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‘Refreshed with capital’ AMRI eyes acquisitions, looks to double revenue

Melissa Fassbender

By Melissa Fassbender

06-Sep-2017
Last updated on 06-Sep-2017 at 19:01 GMT2017-09-06T19:01:58Z

AMRI announced the acquisition in June 2017. (Image: iStock/Yozayo)
AMRI announced the acquisition in June 2017. (Image: iStock/Yozayo)

AMRI has been acquired by a private equity firm and has already begun its search for “the next couple of acquisitions,” says its CEO – and the shopping list is long.

Albany Molecular Research, Inc. (AMRI) has completed its previously announced acquisition by The Carlyle Group and affiliates of GTCR LLC.

With our partners putting in almost a billion in their own capital, and pledging to put in more capital, we can continue to buy companies within this space and build out our platform; and we will continue to do that, looking for companies that do things similar to us,” said AMRI President and CEO William Marth.

While Marth told us that the contract development and manufacturing organization (CDMO) would have grown regardless of the acquisition, the investment from private equity will enable it to “go further, faster.”

If we would have taken a slower pace many of the companies that would have come up for sale in the next two years or so, we wouldn’t have been able to entertain acquiring them,” he told Outsourcing-Pharma.com.

Now that we're refreshed with capital … we’ve already begun the search for the next couple of acquisitions,” he added.

The search begins

The company is looking in a variety of areas, but specifically, it is looking for complexity, said Marth.

There are many great CDMOs out there,” he explained, “we tend to like specialize in those things that we think are more complex to do.”

Today, most of the company’s drug product business is injectable, Marth explained. Why? “Over 50% of pharma’s pipeline moving forward is injectable products. So we think that’s the place to be,” he said.

Additionally, Marth said the company is looking to expand its capabilities in biologics: “We do a lot of early work in biologics and we do the fill/finish work in biologics, but we don’t do a lot of the work in between. To get a footprint in early work or early commercial work in biologic drug substance is important for us.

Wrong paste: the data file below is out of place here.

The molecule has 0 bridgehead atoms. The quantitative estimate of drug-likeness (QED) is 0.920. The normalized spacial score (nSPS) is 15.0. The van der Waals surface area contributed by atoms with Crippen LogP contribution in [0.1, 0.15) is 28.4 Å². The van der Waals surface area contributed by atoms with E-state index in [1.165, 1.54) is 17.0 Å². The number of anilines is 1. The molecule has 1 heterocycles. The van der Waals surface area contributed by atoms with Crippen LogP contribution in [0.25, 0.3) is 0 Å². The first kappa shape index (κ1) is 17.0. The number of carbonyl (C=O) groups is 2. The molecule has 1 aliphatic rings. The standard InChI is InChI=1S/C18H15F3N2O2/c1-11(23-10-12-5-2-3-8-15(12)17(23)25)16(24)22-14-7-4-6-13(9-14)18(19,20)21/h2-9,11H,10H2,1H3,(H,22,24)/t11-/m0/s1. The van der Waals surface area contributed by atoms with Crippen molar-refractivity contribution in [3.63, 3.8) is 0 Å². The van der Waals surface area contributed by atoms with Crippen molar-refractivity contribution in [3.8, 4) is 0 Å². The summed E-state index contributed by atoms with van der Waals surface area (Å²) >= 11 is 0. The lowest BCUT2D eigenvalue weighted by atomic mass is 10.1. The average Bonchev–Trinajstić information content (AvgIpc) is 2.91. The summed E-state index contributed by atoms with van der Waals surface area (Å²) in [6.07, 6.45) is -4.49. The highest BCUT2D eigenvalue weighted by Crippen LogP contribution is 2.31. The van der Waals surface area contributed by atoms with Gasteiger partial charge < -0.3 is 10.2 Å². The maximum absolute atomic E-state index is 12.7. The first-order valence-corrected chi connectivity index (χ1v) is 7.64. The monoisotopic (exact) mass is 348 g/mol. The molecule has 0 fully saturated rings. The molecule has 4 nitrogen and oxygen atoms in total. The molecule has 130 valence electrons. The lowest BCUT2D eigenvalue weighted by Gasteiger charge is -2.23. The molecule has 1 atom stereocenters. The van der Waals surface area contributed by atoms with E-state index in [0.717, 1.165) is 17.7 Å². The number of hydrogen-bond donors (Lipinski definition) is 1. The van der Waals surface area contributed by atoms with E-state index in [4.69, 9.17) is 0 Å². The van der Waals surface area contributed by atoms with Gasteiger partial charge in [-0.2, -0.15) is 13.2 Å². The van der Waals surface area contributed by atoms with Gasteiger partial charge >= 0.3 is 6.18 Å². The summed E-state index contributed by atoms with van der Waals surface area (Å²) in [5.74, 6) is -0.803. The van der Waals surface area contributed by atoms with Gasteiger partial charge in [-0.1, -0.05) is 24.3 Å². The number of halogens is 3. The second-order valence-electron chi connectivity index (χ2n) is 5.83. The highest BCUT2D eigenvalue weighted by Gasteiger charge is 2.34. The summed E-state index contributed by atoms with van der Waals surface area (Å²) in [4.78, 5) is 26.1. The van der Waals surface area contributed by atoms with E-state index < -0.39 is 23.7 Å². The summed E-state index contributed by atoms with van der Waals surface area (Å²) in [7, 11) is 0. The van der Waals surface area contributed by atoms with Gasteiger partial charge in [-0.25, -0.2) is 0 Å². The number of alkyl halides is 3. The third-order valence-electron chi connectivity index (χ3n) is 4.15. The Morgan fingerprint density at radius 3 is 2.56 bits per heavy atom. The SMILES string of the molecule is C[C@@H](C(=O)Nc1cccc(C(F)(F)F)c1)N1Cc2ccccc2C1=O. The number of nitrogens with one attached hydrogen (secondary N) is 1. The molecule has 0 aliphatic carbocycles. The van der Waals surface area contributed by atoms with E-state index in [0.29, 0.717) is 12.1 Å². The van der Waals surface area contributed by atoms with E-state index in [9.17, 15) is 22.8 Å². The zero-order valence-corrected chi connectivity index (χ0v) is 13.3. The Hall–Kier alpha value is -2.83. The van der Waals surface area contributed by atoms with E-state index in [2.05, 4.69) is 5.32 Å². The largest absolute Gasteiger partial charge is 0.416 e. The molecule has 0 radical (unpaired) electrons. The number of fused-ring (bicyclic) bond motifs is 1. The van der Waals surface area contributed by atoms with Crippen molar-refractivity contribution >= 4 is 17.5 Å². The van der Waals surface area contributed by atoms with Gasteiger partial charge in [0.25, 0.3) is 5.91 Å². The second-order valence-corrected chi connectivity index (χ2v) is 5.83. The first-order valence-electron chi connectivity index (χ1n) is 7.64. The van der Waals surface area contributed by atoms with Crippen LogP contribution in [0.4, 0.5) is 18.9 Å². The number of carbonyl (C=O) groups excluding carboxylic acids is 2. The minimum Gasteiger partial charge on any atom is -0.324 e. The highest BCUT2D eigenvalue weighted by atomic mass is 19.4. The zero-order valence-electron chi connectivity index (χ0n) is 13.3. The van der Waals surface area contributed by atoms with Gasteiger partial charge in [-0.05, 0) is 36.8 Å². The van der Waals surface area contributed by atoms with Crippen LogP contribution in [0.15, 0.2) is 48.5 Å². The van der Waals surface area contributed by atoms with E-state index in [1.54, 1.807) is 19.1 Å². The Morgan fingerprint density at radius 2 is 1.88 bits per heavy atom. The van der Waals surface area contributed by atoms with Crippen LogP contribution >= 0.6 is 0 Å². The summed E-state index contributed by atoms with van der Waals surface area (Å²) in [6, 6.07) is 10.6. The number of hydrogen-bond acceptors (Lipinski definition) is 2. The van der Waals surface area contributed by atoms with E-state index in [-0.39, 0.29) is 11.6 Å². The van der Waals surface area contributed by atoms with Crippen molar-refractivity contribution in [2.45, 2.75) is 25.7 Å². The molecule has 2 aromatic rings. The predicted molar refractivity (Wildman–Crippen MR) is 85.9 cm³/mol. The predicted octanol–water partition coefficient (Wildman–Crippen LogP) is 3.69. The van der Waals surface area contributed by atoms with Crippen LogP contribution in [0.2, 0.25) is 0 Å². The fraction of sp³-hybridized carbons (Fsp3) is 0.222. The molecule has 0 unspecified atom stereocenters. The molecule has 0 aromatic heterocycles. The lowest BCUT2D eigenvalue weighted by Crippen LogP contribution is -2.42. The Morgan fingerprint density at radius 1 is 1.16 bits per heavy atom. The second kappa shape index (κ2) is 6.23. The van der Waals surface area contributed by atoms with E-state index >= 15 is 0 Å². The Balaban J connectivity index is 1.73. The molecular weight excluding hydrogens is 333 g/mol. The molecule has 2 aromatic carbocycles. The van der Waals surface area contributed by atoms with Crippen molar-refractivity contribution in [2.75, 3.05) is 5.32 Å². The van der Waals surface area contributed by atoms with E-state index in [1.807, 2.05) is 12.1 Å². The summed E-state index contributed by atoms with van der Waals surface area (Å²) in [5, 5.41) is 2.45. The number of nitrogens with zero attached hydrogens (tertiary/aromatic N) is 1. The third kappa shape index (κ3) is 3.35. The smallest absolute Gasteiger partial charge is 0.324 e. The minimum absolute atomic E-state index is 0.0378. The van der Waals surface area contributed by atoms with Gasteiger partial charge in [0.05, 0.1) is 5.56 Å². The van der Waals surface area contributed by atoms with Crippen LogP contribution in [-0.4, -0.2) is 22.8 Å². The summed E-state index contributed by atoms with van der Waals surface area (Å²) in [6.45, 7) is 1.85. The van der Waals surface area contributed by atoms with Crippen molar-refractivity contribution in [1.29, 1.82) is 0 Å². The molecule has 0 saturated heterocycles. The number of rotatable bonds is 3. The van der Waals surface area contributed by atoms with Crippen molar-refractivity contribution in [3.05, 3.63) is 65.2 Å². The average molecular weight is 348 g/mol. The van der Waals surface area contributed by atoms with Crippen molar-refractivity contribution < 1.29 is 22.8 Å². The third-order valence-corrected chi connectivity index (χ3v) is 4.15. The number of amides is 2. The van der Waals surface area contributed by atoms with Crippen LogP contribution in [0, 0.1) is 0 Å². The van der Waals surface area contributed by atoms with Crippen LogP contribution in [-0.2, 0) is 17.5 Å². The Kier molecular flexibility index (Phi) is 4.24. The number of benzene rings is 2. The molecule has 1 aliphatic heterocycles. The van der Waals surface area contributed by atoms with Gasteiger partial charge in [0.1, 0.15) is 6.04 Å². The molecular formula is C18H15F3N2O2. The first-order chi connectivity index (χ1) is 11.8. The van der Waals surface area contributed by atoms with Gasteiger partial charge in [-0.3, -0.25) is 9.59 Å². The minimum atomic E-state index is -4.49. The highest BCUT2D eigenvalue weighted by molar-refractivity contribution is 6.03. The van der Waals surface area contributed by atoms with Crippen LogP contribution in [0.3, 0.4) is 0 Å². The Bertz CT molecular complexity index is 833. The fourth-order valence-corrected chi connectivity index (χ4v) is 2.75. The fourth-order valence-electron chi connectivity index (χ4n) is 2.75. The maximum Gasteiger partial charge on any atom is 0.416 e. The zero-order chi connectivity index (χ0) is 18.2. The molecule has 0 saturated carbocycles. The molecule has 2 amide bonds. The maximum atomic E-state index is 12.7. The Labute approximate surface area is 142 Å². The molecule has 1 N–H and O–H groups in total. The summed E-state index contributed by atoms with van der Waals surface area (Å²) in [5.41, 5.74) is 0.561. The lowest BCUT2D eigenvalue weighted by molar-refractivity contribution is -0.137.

A third of the filings on an annual basis now are large molecule, so that’s where we need to be; that’s the next frontier for us,” he added, quipping that his shopping list is long.

Geographically, Marth said AMRI is in good shape and the company is really focusing on specific business segments, not necessarily location.

I think we happen to be in a place at the right time,” he added. “More work is coming out of pharma into CDMOs; the venture market is still very strong; there’s a lot of early stage work being done.”

An aggressive approach

According to Marth, AMRI has grown from $200m to more than $700m in the last three to four years. Now, he thinks the company can double in revenue and EBITDA again in the same timeframe.

Over the last almost four years we’ve acquired seven companies … and we needed to do that,” he explained.

When he took over the company in January 2014, Marth said AMRI had about $210m worth of contract revenue and about $35m to 36m coming in from a royalty from Fexofenadine – a royalty that was soon to expire .

If you remove that royalty from the company we were not profitable,” he said. “So, we had to move very quickly to be able to replace that royalty with real contact revenue and internally generated EBITDA .”

Over the last 3.5 years, Marth said the company has been successful in acquiring these companies, such as including OsoBio and Gadea , and building out their capabilities.

However – now it needs to pay for them. “[The acquisitions] left the company with more leverage than the capital market or the public markets really like,” said Marth, and this left the company with a choice:

We could have slowed down the pace and paid off the debt over time,” he explained, “or we could do something like this where we sell the company and being in a private market we can put more leverage on it and take a more aggressive approach to building out our platform.”

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